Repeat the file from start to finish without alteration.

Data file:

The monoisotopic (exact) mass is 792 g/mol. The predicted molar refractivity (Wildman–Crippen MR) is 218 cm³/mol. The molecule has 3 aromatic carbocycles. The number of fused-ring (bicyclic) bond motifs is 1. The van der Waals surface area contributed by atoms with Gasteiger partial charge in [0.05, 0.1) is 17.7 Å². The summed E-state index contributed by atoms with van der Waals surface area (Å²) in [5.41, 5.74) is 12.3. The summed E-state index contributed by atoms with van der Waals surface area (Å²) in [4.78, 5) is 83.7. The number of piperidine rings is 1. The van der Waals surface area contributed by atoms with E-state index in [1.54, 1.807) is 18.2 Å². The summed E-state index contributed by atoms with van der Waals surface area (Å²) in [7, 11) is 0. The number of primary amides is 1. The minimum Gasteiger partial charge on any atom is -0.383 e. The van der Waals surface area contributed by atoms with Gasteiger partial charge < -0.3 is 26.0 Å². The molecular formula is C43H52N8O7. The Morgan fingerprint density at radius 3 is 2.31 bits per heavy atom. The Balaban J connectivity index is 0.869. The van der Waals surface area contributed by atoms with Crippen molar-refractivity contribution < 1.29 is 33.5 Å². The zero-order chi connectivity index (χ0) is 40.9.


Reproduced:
The monoisotopic (exact) mass is 792 g/mol. The predicted molar refractivity (Wildman–Crippen MR) is 218 cm³/mol. The molecule has 3 aromatic carbocycles. The number of fused-ring (bicyclic) bond motifs is 1. The van der Waals surface area contributed by atoms with Gasteiger partial charge in [0.05, 0.1) is 17.7 Å². The summed E-state index contributed by atoms with van der Waals surface area (Å²) in [5.41, 5.74) is 12.3. The summed E-state index contributed by atoms with van der Waals surface area (Å²) in [4.78, 5) is 83.7. The number of piperidine rings is 1. The van der Waals surface area contributed by atoms with E-state index in [1.54, 1.807) is 18.2 Å². The summed E-state index contributed by atoms with van der Waals surface area (Å²) in [7, 11) is 0. The number of primary amides is 1. The minimum Gasteiger partial charge on any atom is -0.383 e. The van der Waals surface area contributed by atoms with Gasteiger partial charge < -0.3 is 26.0 Å². The molecular formula is C43H52N8O7. The Morgan fingerprint density at radius 3 is 2.31 bits per heavy atom. The Balaban J connectivity index is 0.869. The van der Waals surface area contributed by atoms with Crippen molar-refractivity contribution < 1.29 is 33.5 Å². The zero-order chi connectivity index (χ0) is 40.9.